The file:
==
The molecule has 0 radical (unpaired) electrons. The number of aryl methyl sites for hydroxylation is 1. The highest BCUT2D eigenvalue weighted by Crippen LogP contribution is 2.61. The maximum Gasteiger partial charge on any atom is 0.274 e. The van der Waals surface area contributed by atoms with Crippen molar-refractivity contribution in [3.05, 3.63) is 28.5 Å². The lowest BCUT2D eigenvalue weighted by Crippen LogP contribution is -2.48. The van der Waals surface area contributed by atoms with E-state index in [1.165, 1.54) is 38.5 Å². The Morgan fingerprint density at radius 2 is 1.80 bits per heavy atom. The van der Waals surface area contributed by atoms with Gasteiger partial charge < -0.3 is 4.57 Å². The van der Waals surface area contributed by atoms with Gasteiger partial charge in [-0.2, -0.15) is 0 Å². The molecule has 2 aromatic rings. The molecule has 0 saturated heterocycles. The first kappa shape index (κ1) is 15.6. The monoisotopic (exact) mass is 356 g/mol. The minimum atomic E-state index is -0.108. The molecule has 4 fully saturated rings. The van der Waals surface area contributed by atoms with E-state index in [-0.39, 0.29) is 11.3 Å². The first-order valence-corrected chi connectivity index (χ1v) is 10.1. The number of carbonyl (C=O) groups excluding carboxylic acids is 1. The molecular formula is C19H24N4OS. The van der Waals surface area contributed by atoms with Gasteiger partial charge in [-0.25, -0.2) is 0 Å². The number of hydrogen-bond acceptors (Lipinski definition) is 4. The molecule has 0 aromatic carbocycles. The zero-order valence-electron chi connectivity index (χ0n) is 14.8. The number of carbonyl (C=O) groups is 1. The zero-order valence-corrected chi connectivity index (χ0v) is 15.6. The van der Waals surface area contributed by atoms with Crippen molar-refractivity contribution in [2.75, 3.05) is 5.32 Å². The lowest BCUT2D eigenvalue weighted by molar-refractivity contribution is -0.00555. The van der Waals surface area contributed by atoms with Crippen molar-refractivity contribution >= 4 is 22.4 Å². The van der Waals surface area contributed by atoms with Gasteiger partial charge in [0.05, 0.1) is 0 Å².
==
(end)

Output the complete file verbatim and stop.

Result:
The molecule has 0 radical (unpaired) electrons. The number of aryl methyl sites for hydroxylation is 1. The highest BCUT2D eigenvalue weighted by Crippen LogP contribution is 2.61. The maximum Gasteiger partial charge on any atom is 0.274 e. The van der Waals surface area contributed by atoms with Crippen molar-refractivity contribution in [3.05, 3.63) is 28.5 Å². The lowest BCUT2D eigenvalue weighted by Crippen LogP contribution is -2.48. The van der Waals surface area contributed by atoms with E-state index in [1.165, 1.54) is 38.5 Å². The Morgan fingerprint density at radius 2 is 1.80 bits per heavy atom. The van der Waals surface area contributed by atoms with Gasteiger partial charge < -0.3 is 4.57 Å². The van der Waals surface area contributed by atoms with Gasteiger partial charge in [-0.2, -0.15) is 0 Å². The molecule has 2 aromatic rings. The molecule has 0 saturated heterocycles. The first kappa shape index (κ1) is 15.6. The monoisotopic (exact) mass is 356 g/mol. The minimum atomic E-state index is -0.108. The molecule has 4 fully saturated rings. The van der Waals surface area contributed by atoms with E-state index in [-0.39, 0.29) is 11.3 Å². The first-order valence-corrected chi connectivity index (χ1v) is 10.1. The number of carbonyl (C=O) groups excluding carboxylic acids is 1. The molecular formula is C19H24N4OS. The van der Waals surface area contributed by atoms with Gasteiger partial charge in [-0.25, -0.2) is 0 Å². The number of hydrogen-bond acceptors (Lipinski definition) is 4. The molecule has 0 aromatic carbocycles. The zero-order valence-electron chi connectivity index (χ0n) is 14.8. The number of carbonyl (C=O) groups is 1. The zero-order valence-corrected chi connectivity index (χ0v) is 15.6. The van der Waals surface area contributed by atoms with Crippen molar-refractivity contribution in [2.75, 3.05) is 5.32 Å². The lowest BCUT2D eigenvalue weighted by molar-refractivity contribution is -0.00555. The van der Waals surface area contributed by atoms with Crippen molar-refractivity contribution >= 4 is 22.4 Å². The van der Waals surface area contributed by atoms with Gasteiger partial charge in [0.05, 0.1) is 0 Å².